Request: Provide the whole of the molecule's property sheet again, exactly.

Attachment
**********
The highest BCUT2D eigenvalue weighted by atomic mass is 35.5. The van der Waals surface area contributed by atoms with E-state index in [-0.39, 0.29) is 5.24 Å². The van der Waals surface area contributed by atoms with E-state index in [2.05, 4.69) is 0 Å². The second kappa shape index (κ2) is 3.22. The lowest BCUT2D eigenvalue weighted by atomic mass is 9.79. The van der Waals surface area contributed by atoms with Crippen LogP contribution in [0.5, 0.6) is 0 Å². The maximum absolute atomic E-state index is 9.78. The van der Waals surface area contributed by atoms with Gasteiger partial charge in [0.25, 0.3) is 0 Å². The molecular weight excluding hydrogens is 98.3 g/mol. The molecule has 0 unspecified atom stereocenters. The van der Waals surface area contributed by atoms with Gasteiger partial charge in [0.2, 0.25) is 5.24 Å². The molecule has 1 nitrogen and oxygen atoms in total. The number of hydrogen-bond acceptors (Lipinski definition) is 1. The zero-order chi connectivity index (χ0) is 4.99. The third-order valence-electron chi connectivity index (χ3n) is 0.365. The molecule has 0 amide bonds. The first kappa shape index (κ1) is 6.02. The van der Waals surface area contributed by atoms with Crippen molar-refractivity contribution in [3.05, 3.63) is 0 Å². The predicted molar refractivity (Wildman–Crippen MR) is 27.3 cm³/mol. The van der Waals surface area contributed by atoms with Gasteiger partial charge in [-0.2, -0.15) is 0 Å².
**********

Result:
The highest BCUT2D eigenvalue weighted by atomic mass is 35.5. The van der Waals surface area contributed by atoms with E-state index in [-0.39, 0.29) is 5.24 Å². The van der Waals surface area contributed by atoms with E-state index in [2.05, 4.69) is 0 Å². The second kappa shape index (κ2) is 3.22. The lowest BCUT2D eigenvalue weighted by atomic mass is 9.79. The van der Waals surface area contributed by atoms with Crippen LogP contribution in [0.5, 0.6) is 0 Å². The maximum absolute atomic E-state index is 9.78. The van der Waals surface area contributed by atoms with Gasteiger partial charge in [0.25, 0.3) is 0 Å². The molecular weight excluding hydrogens is 98.3 g/mol. The molecule has 0 unspecified atom stereocenters. The van der Waals surface area contributed by atoms with Gasteiger partial charge in [0.2, 0.25) is 5.24 Å². The molecule has 1 nitrogen and oxygen atoms in total. The number of hydrogen-bond acceptors (Lipinski definition) is 1. The zero-order chi connectivity index (χ0) is 4.99. The third-order valence-electron chi connectivity index (χ3n) is 0.365. The molecule has 0 amide bonds. The first kappa shape index (κ1) is 6.02. The van der Waals surface area contributed by atoms with Crippen molar-refractivity contribution in [3.05, 3.63) is 0 Å². The predicted molar refractivity (Wildman–Crippen MR) is 27.3 cm³/mol. The van der Waals surface area contributed by atoms with Gasteiger partial charge in [-0.2, -0.15) is 0 Å².